devconf.cz Maintaining the kernel of an enterprise distro is not only hard work, it also involves conflicting goals.
A talk by Red Hat Principal Kernel Engineer Jiří Benc at this year’s DevConf.cz event covered some of the inherent contradictions in keeping an enterprise distro’s kernel on its feet. Or at least someone’s – or something’s – limbs, as its title suggests: “CentOS Frankenkernel: Add Your Limb.”
He focuses on the CentOS Stream kernel, which will eventually become the kernel of the next point-release of RHEL 9 – at the time of writing, that will be RHEL 9.3, but like other versions of RHEL 9, it will have a kernel 5.14 – released on August 29 2021. How can they achieve this?
The goals of any kernel update are simple: stability, obviously. There are no returns, and that also means no returns in performance. No API change, and no internal ABI change: in fact, no behavior change. But, at the same time, customers want new features, and support for new hardware, including new drivers; they want updates, at least any outstanding security updates. All without destroying whatever they’re currently using, because that’s what they’re paying for.
It’s a big question, and the result is bound to be a compromise. The team tries to deliver no functional regression, and limit performance regression to the essentials. To not make backwards-incompatible microAPI changes, and to avoid kernel ABI changes for important things. The problem is that people want new features… and new or updated drivers.
So, what the team is creating is a Frankenstein’s monster, pieced together from different codebases. Although the base kernel is still version 5.14, it is full of backports from upstream. It has the XFS filesystem code from kernel 6.0, the USB subsystem – complete with drivers – and BPF subsystem from kernel 6.2, the wireless stack and all drivers from kernel 6.3, and the multipath TCP/IP code from the kernel 6.4 – which at the time of the discussion had not yet been released into the stream. (It was released last weekend.)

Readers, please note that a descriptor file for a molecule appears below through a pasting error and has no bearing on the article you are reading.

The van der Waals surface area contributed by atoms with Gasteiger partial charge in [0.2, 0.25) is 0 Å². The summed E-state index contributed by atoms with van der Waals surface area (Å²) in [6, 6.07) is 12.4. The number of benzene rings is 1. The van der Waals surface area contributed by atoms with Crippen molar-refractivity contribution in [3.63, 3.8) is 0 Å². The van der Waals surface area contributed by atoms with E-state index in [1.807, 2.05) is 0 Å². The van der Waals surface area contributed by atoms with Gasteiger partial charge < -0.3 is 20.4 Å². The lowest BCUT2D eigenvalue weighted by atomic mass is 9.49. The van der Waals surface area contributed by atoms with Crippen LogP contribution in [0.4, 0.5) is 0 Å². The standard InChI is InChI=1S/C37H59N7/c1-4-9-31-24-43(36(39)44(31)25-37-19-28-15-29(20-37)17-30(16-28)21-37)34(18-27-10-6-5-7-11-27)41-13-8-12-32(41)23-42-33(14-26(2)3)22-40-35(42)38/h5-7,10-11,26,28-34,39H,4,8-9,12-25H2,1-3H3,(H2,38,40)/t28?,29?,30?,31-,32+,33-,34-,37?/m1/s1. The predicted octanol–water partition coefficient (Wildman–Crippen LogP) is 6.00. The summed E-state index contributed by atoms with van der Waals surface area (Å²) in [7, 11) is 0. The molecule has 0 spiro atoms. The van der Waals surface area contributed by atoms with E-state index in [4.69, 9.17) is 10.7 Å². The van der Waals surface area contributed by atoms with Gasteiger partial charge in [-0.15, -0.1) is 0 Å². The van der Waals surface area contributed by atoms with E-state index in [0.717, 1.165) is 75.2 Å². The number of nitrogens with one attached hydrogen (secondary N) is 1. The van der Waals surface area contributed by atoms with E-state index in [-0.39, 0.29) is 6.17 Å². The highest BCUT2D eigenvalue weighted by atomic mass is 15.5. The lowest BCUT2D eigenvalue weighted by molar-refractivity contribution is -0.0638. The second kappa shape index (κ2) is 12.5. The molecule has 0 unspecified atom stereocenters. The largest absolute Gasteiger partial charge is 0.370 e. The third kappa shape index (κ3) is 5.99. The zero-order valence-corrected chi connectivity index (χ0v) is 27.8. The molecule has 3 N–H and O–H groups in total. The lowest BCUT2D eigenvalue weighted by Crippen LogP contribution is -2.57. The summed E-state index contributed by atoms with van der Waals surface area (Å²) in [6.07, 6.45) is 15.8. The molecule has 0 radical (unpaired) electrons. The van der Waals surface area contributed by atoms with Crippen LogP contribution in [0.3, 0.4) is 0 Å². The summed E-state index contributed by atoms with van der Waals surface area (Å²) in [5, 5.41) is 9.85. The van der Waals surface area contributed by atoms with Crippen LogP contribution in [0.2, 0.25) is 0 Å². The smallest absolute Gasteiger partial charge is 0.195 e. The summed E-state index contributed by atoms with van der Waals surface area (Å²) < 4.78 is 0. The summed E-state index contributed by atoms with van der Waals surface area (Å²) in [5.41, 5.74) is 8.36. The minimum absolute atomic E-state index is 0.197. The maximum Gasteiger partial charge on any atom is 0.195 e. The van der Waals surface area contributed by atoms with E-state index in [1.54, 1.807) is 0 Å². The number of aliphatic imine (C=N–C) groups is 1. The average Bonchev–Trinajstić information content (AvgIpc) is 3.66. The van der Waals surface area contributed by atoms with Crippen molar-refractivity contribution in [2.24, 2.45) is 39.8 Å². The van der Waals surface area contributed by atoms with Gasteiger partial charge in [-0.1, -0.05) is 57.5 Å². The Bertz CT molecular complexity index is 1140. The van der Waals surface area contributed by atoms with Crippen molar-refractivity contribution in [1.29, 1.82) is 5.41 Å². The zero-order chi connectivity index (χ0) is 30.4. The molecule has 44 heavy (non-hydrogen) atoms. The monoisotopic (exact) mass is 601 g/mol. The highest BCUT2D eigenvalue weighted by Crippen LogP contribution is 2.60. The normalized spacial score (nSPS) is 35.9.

It works because a many of testing and a very careful release process. Of course, the developer tests it himself, but it also undergoes continuous integration testing thanks to tools from the CKI project, as well as network-stack testing using LNST tools. Then, it undergoes preverification, meaning someone – someone other than the author – manually checks the change. Only then is the change merged into the CentOS kernel tree, after which it undergoes integration testing: checks against another 150 or so work-in-progress changes. Then, once all that is passed, it undergoes normal QA testing with the rest of the OS.
The results can be seen on CentOS Stream Gitlab – Benc is keen to emphasize that this is all happening publicly, and it’s all documented. In fact, anyone can open a request for such a change, by filing a bug in Bugzilla, or opening an issue in JIRA, according to a prescribed format: product… Version… Components… Subcomponent… Benefit… Trials. Similarly, there is also a very strict format for merge requests (which is Gitlab’s equivalent of Github’s pull requests), and for commit messages – and they must be followed exactly, because the messages have been- parsed by machines as well as by humans.
As long as the format is followed precisely, automation will come into play. It adds multiple labels, reviews subsequent fixes and patches from upstream, tags different people who should review and review the change, and more. All discussions are handled in the MR comments itself in Gitlab – except for dependencies, like drivers, as Gitlab is currently unable to handle these.
If you listen carefully to the Youtube stream of the conversation, the first question is from the Reg FOSS desk, asking if this does not overlap with the work of long-term support releases from upstream kernel developers. Benc told us that he thinks Red Hat’s level of testing and quality control exceeds that of the upstream LTS kernels, and it doesn’t deliver the level of stability an enterprise distro needs.
That was a little surprising to us, but it was an undeniably impressive amount of work and level of attention to detail. In light of the ongoing uproar that followed Red Hat’s removal of the RHEL source code from publication, the statement highlighted the enormous amount of work that goes into maintaining a distro, complete with a kernel version, for a life cycle of a full decade. RHEL 9.10, for example, is not planned to lose support until 2032.
This is the work Red Hat wants to get paid for, and the reason it’s still trying to find ways to exclude downstream rebuilds – as it has been doing for a dozen years. ®
#takes #Frankenkernel #enterprise #alive